The remaining bacterial phyla found (i.e., Chlorobi, Planctomycetes, Actinobacteria, etc.) accounted for less than 1% each of the total abundance and transcriptional activity in the mat at all temperatures, both during day and night (Supplementary Table S2). Among these minor components of the mats, Chlorobi showed more transcriptional activity at 48°C during the night, while Planctomycetes were largely inactive at that temperature and time of the day, with most activity during the day at 66°C (Supplementary Table S2). The presence of Chlorobi has also been described previously in many hot springs (Schmid et al., 2003; Jaeschke et al., 2009; Bryant et al., 2012; Klatt et al., 2013a), although the particular members can be different in different springs. Our Chlorobi sequences accounted for 0.38, 0.07, and 1.96% of all the metagenomic reads at 48, 58, and 66°C, respectively. Most of them showed between 96 and 100% (average 99.3%) similarity to sequences in the genome of the phototroph Candidatus Thermochlorobacteriaceae bacterium GBChlB (Supplementary Table S3), as the closest relative. In order to confirm that most sequences belonged to Ca. Thermochlorobacteriaceae bacterium GBChlB we did an additional search: metagenomically retrieved 16S rRNA and fmoA were compared to those of Ca. Thermochlorobacteriaceae bacterium GBChlB and were found to be 98.9% and 94.3% similar, respectively (at 48°C and 66°C, with no signal at 58°C) confirming the identity of our sequences.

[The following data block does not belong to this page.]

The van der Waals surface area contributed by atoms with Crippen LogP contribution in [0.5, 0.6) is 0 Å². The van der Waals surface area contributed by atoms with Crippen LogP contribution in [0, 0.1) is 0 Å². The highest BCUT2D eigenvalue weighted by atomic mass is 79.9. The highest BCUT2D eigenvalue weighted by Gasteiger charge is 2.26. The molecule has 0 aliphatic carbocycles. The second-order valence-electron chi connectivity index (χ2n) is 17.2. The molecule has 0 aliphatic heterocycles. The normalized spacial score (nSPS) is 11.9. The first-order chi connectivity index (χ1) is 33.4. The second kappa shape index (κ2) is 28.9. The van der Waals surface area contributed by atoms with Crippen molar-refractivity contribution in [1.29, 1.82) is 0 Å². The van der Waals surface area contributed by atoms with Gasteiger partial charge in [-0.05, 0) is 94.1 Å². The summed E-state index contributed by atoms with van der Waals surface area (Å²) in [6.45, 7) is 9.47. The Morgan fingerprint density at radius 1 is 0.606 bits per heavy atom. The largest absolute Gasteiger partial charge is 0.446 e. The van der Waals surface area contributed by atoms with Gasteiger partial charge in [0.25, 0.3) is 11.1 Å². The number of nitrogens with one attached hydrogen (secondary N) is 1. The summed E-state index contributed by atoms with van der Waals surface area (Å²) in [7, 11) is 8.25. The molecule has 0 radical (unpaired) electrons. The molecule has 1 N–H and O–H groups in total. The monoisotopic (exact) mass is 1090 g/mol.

Recently Ca. Thermochlorobacter aerophilum was identified in YNP (Liu et al., 2012b). We checked whether this interesting organism was present in Porcelana. When looking for potential similarity to the Ca. Thermochlorobacter sequence, only 10 sequences showed a similarity close to 95%, but they had higher similarity to Chlorobium. We also used the genome of Ca. Thermochlorobacter to recruit sequences from the metagenomes. Only between 100 and 300 reads were retrieved from each metagenome with similarities above 80%, and all of them showed higher similarities to Chlorobium. Therefore, we think it safe to state that the sequence that we recovered was representative of another genus than Ca. Thermochlorobacter, which was either absent or present at concentrations undetectable with our sequencing depth. It is interesting to remark that both Ca. Thermochlorobacteriaceae bacterium GBChlB and Ca. Thermochlorobacter aerophilum seem to be aerobic and unable to oxidize sulfur (Stamps et al., 2014) unlike the previously known phototrophic Chlorobi. The organism found in Porcelana would likely belong to the Thermochlorobacteriaceae family.